Washington Post Will Pair With Bloomberg

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By Howard Kurtz
Washington Post Staff Writer
Friday, October 2, 2009

The Washington Post and Bloomberg News have struck a wide-ranging partnership that will include a joint news service, a combined online page of business news and the transmission of Post stories on Bloomberg's financial terminals.

The agreement, announced Thursday, is a more ambitious alliance than The Post's news service with the Los Angeles Times. On Wednesday, the newspapers said that they would be ending that 47-year partnership. What has been dubbed The Washington Post News Service with Bloomberg News will compete among the existing 600 subscribers with the McClatchy-Tribune service, which will now include Times stories.

"We are two very complementary news organizations," Marcus Brauchli, The Post's executive editor, said of the alliance with New York-based Bloomberg, founded by New York Mayor Michael R. Bloomberg (I). A key advantage, he said, is access to the high-income corporate executives and market traders who rely on Bloomberg terminals for real-time data. Said Brauchli: "For us, it's 300,000 readers, many of whom we didn't have before."

Bloomberg already carries New York Times articles on its coveted terminals, and that arrangement will continue.

The partnership comes months after The Post, in one of a number of cost-cutting moves, folded its business section into the newspaper's main news section.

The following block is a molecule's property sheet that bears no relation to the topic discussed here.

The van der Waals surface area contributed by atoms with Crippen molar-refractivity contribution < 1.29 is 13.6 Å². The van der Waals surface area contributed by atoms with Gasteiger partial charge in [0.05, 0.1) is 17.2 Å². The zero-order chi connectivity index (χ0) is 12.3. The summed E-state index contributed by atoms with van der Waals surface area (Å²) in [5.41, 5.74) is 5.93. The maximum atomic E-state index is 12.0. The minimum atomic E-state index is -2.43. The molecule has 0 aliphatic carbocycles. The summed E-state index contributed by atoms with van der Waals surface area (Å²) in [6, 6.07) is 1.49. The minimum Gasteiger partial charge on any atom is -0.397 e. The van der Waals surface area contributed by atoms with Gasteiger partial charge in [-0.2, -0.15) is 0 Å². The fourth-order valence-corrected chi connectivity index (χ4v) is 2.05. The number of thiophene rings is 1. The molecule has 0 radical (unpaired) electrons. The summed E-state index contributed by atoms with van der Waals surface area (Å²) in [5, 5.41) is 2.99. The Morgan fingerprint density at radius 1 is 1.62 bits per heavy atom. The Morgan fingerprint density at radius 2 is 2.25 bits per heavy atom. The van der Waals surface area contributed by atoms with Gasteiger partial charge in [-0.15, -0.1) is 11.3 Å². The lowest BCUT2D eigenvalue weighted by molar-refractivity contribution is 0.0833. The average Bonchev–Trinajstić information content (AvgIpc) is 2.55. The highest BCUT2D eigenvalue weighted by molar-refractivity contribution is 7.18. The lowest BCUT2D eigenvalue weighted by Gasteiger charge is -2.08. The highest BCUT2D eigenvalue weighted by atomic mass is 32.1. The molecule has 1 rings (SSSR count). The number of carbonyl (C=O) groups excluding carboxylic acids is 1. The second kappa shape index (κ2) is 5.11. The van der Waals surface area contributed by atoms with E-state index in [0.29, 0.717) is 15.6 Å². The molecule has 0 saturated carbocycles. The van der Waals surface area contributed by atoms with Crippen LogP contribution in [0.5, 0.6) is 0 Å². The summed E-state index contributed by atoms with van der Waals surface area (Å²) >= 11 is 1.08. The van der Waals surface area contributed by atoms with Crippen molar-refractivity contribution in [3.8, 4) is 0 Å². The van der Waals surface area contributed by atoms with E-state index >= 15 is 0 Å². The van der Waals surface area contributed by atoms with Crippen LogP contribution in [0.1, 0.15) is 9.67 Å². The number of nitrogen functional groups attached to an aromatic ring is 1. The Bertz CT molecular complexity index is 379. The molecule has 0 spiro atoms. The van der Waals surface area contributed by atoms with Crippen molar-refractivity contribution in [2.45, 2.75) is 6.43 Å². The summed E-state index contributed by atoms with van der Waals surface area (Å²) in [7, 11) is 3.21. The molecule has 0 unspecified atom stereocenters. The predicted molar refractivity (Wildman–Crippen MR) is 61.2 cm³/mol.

Online, "there isn't a whole lot of depth on our business page right now. We have focused on those areas that are central to our readers," Brauchli said, ticking off coverage of regulatory agencies, tax policy, major economic and corporate trends, and local companies. "We don't do a lot of close corporate coverage beyond our area."

Bloomberg has more than 1,500 reporters and editors around the world. It specializes in business but also covers general news, politics, culture and sports.

Matthew Winkler, editor in chief of Bloomberg News, called the deal "wonderful" and added: "The Washington Post needs no introduction for what it does best, which is cover arguably the most important government in the world." He called the arrangement "another way of extending the reach of Bloomberg News" beyond "our community of users."

In an advisory sent to the more than 650 clients of the Times-Post service, David Williams, president of Tribune Media Services, said his syndicate "is pleased with the opportunity to have the Los Angeles Times' world-renowned brand become part of [McClatchy-Tribune's] service. We are committed to finding ways to make the service a more valuable resource for our customers."

Kate Carlisle, managing editor of the Times-Post operation, said her staff is "very excited" about the new partnership with Bloomberg, which she and her staff will supervise when it begins Jan. 1. "This is a huge bonus for our clients," she said, citing Bloomberg's "focus on the politics of the economy, or the economics of politics."

Carlisle said that clients of the Times-Post service will have a choice, but that two-thirds of those she has spoken to -- before the Bloomberg deal was announced -- have indicated a desire to remain with the Post service, which will offer 120 stories each day.

The two news organizations have markedly different styles, with The Post often emphasizing colorful and narrative writing and Bloomberg often utilizing a terse, just-the-facts approach that values the speed demanded by stock market players.

The Post newspaper already runs a limited number of Bloomberg stories, and that will not change. But at washingtonpost.com, Brauchli said, the business page will feature "The Post's coverage and a really robust package of corporate, economic and business news from Bloomberg from around the world."


© 2009 The Washington Post Company

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